### Friday, September 05, 2008

In the ring of integers, given the quadratic expression

c_1*x^2 + c_2*xy + c_3*y^2 = c_4*z^2 + c_5*zx + c_6*zy

where the c's are constants, for solutions to exist it must be true that

((c_2 - 2c_1)^2 + 4c_1*(c_2 - c_1 - c_3))v^2 + (2(c_2 - 2c_1)*(c_6 - c_5) + 4c_5*(c_2 - c_1 - c_3))v + (c_6 - c_5)^2 - 4c_4*(c_2 - c_1 - c_3) = n^2 mod p

for some n, where p is any prime coprime to z for a given solution, when

v = -(x+y)z^{-1} mod p.

For example with x^2 + y^2 = z^2, I have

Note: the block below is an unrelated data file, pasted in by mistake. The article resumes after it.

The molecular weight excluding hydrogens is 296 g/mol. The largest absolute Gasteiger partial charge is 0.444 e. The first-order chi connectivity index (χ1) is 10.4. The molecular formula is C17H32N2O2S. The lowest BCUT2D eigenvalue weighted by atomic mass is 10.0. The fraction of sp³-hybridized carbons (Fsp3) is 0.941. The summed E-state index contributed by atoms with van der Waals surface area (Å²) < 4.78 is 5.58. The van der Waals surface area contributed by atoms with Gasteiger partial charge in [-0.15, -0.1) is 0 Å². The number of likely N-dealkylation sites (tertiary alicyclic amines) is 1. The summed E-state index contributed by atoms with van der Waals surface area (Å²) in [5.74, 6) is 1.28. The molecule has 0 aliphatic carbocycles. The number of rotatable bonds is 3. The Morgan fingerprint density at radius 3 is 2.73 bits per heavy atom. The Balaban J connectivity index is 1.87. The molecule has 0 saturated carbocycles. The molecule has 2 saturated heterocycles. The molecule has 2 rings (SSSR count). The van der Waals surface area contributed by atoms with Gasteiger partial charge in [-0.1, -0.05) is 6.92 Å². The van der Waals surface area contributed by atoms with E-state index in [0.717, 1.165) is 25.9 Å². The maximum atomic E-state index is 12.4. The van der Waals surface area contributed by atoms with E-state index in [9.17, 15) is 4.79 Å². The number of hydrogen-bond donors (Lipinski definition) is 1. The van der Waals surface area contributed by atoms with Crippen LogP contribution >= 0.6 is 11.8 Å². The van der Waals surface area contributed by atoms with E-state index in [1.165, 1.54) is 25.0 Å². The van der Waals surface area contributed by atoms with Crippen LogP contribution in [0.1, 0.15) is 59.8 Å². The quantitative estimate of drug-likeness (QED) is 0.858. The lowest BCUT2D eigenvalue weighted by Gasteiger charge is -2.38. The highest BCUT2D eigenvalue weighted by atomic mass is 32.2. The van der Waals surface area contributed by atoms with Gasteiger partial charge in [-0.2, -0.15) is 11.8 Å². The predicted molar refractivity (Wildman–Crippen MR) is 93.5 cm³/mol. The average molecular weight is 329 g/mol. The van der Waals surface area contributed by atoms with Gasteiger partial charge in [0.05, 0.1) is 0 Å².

c_1 = 1, c_2 = 0, c_3 = 1, c_4 = 1, c_5 = 0, and c_6 = 0

which gives

-4v^2 + 8 = n^2 mod p

for every prime coprime to z, for some n (remember ring is ring of integers) when v = -(x+y)z^{-1} mod p.

Making the substitution for v gives

-4(-(x+y)z^{-1})^2 + 8 = n^2 mod p

so

-4(x+y)^2 + 8z^2 = n^2*z^2 mod p

and since x^2 + y^2 = z^2, I can substitute out z, to get

4(x-y)^2 = n^2*z^2 mod p

so the requirement is met, as of course, there are an infinity of integer solutions to x^2 + y^2 = z^2.

And a square was required here because p can be any prime coprime to a solution for z, so an infinite number of primes must work!

Notice that the result also applies to the general diophantine quadratic in 2 variables by making c_1 = 0 and x=1.

The theorem is proven easily using what I call tautological spaces.